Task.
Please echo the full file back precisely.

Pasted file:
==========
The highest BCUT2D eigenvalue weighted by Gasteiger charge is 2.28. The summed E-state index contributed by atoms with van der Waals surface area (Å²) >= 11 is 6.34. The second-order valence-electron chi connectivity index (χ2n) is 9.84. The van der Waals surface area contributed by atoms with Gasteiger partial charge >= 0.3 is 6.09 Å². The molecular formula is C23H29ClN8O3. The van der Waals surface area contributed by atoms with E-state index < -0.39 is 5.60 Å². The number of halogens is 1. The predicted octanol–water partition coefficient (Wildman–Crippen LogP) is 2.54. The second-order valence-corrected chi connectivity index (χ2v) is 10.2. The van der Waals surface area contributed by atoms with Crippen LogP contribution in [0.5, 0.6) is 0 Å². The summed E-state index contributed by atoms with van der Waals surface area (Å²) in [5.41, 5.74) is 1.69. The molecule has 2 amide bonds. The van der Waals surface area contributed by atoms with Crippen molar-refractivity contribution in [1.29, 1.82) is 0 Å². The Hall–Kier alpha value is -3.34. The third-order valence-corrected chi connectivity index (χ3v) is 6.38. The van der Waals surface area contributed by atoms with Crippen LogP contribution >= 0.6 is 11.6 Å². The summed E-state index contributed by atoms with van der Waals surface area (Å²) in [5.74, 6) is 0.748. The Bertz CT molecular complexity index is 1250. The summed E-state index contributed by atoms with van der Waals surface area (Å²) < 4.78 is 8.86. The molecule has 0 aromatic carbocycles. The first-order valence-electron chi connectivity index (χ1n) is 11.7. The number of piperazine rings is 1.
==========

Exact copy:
The highest BCUT2D eigenvalue weighted by Gasteiger charge is 2.28. The summed E-state index contributed by atoms with van der Waals surface area (Å²) >= 11 is 6.34. The second-order valence-electron chi connectivity index (χ2n) is 9.84. The van der Waals surface area contributed by atoms with Gasteiger partial charge >= 0.3 is 6.09 Å². The molecular formula is C23H29ClN8O3. The van der Waals surface area contributed by atoms with E-state index < -0.39 is 5.60 Å². The number of halogens is 1. The predicted octanol–water partition coefficient (Wildman–Crippen LogP) is 2.54. The second-order valence-corrected chi connectivity index (χ2v) is 10.2. The van der Waals surface area contributed by atoms with Crippen LogP contribution in [0.5, 0.6) is 0 Å². The summed E-state index contributed by atoms with van der Waals surface area (Å²) in [5.41, 5.74) is 1.69. The molecule has 2 amide bonds. The van der Waals surface area contributed by atoms with Crippen molar-refractivity contribution in [1.29, 1.82) is 0 Å². The Hall–Kier alpha value is -3.34. The third-order valence-corrected chi connectivity index (χ3v) is 6.38. The van der Waals surface area contributed by atoms with Crippen LogP contribution >= 0.6 is 11.6 Å². The summed E-state index contributed by atoms with van der Waals surface area (Å²) in [5.74, 6) is 0.748. The Bertz CT molecular complexity index is 1250. The summed E-state index contributed by atoms with van der Waals surface area (Å²) < 4.78 is 8.86. The molecule has 0 aromatic carbocycles. The first-order valence-electron chi connectivity index (χ1n) is 11.7. The number of piperazine rings is 1.